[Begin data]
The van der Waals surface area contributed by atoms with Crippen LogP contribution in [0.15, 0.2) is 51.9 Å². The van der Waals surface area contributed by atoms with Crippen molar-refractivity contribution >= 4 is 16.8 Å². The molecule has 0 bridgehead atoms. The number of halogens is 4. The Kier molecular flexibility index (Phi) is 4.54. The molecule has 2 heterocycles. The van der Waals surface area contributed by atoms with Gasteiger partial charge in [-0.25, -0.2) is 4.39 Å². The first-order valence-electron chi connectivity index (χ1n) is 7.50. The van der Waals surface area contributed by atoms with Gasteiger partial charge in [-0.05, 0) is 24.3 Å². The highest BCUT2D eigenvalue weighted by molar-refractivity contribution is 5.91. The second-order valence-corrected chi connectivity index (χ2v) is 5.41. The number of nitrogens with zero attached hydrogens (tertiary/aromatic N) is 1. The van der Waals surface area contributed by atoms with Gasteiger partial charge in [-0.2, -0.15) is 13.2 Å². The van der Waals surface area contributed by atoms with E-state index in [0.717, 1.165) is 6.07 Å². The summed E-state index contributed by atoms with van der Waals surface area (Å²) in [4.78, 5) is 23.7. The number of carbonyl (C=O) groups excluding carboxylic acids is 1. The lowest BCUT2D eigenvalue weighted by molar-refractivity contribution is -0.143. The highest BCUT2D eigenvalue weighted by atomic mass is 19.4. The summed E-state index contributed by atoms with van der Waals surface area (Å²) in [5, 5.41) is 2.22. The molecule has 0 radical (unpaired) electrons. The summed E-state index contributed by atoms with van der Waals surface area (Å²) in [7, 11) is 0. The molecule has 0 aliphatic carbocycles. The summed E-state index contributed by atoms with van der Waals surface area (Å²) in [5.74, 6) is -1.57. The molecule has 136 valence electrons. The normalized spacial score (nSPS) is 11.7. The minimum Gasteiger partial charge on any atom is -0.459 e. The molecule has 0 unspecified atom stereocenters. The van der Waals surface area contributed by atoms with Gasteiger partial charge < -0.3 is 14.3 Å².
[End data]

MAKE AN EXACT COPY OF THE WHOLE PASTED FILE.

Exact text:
The van der Waals surface area contributed by atoms with Crippen LogP contribution in [0.15, 0.2) is 51.9 Å². The van der Waals surface area contributed by atoms with Crippen molar-refractivity contribution >= 4 is 16.8 Å². The molecule has 0 bridgehead atoms. The number of halogens is 4. The Kier molecular flexibility index (Phi) is 4.54. The molecule has 2 heterocycles. The van der Waals surface area contributed by atoms with Gasteiger partial charge in [-0.25, -0.2) is 4.39 Å². The first-order valence-electron chi connectivity index (χ1n) is 7.50. The van der Waals surface area contributed by atoms with Gasteiger partial charge in [-0.05, 0) is 24.3 Å². The highest BCUT2D eigenvalue weighted by molar-refractivity contribution is 5.91. The second-order valence-corrected chi connectivity index (χ2v) is 5.41. The number of nitrogens with zero attached hydrogens (tertiary/aromatic N) is 1. The van der Waals surface area contributed by atoms with Gasteiger partial charge in [-0.2, -0.15) is 13.2 Å². The van der Waals surface area contributed by atoms with E-state index in [0.717, 1.165) is 6.07 Å². The summed E-state index contributed by atoms with van der Waals surface area (Å²) in [4.78, 5) is 23.7. The number of carbonyl (C=O) groups excluding carboxylic acids is 1. The lowest BCUT2D eigenvalue weighted by molar-refractivity contribution is -0.143. The highest BCUT2D eigenvalue weighted by atomic mass is 19.4. The summed E-state index contributed by atoms with van der Waals surface area (Å²) in [5, 5.41) is 2.22. The molecule has 0 radical (unpaired) electrons. The summed E-state index contributed by atoms with van der Waals surface area (Å²) in [7, 11) is 0. The molecule has 0 aliphatic carbocycles. The summed E-state index contributed by atoms with van der Waals surface area (Å²) in [5.74, 6) is -1.57. The molecule has 136 valence electrons. The normalized spacial score (nSPS) is 11.7. The minimum Gasteiger partial charge on any atom is -0.459 e. The molecule has 0 unspecified atom stereocenters. The van der Waals surface area contributed by atoms with Gasteiger partial charge < -0.3 is 14.3 Å².